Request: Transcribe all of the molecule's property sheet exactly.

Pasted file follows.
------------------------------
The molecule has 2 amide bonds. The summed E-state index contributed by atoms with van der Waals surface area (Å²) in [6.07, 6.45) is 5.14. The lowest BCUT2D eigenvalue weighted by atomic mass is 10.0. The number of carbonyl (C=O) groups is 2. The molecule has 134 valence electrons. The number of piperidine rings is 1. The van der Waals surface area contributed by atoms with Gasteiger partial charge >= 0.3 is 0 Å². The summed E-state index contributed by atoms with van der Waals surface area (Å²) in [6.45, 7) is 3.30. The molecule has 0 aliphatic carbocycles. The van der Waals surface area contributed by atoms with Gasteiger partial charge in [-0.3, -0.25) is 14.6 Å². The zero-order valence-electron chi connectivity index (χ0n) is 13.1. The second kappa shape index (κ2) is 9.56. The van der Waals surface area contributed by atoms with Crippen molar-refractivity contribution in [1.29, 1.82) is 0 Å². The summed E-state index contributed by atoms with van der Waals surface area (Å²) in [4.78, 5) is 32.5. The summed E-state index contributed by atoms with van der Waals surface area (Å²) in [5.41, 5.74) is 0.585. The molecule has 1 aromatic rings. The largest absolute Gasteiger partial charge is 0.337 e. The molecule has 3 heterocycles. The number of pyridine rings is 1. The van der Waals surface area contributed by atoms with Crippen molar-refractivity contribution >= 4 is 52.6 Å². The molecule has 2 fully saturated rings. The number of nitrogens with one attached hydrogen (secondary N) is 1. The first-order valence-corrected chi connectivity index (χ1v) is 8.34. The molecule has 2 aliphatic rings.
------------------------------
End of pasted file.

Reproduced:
The molecule has 2 amide bonds. The summed E-state index contributed by atoms with van der Waals surface area (Å²) in [6.07, 6.45) is 5.14. The lowest BCUT2D eigenvalue weighted by atomic mass is 10.0. The number of carbonyl (C=O) groups is 2. The molecule has 134 valence electrons. The number of piperidine rings is 1. The van der Waals surface area contributed by atoms with Gasteiger partial charge >= 0.3 is 0 Å². The summed E-state index contributed by atoms with van der Waals surface area (Å²) in [6.45, 7) is 3.30. The molecule has 0 aliphatic carbocycles. The van der Waals surface area contributed by atoms with Gasteiger partial charge in [-0.3, -0.25) is 14.6 Å². The zero-order valence-electron chi connectivity index (χ0n) is 13.1. The second kappa shape index (κ2) is 9.56. The van der Waals surface area contributed by atoms with Crippen molar-refractivity contribution in [1.29, 1.82) is 0 Å². The summed E-state index contributed by atoms with van der Waals surface area (Å²) in [4.78, 5) is 32.5. The summed E-state index contributed by atoms with van der Waals surface area (Å²) in [5.41, 5.74) is 0.585. The molecule has 1 aromatic rings. The largest absolute Gasteiger partial charge is 0.337 e. The molecule has 3 heterocycles. The number of pyridine rings is 1. The van der Waals surface area contributed by atoms with Crippen molar-refractivity contribution >= 4 is 52.6 Å². The molecule has 2 fully saturated rings. The number of nitrogens with one attached hydrogen (secondary N) is 1. The first-order valence-corrected chi connectivity index (χ1v) is 8.34. The molecule has 2 aliphatic rings.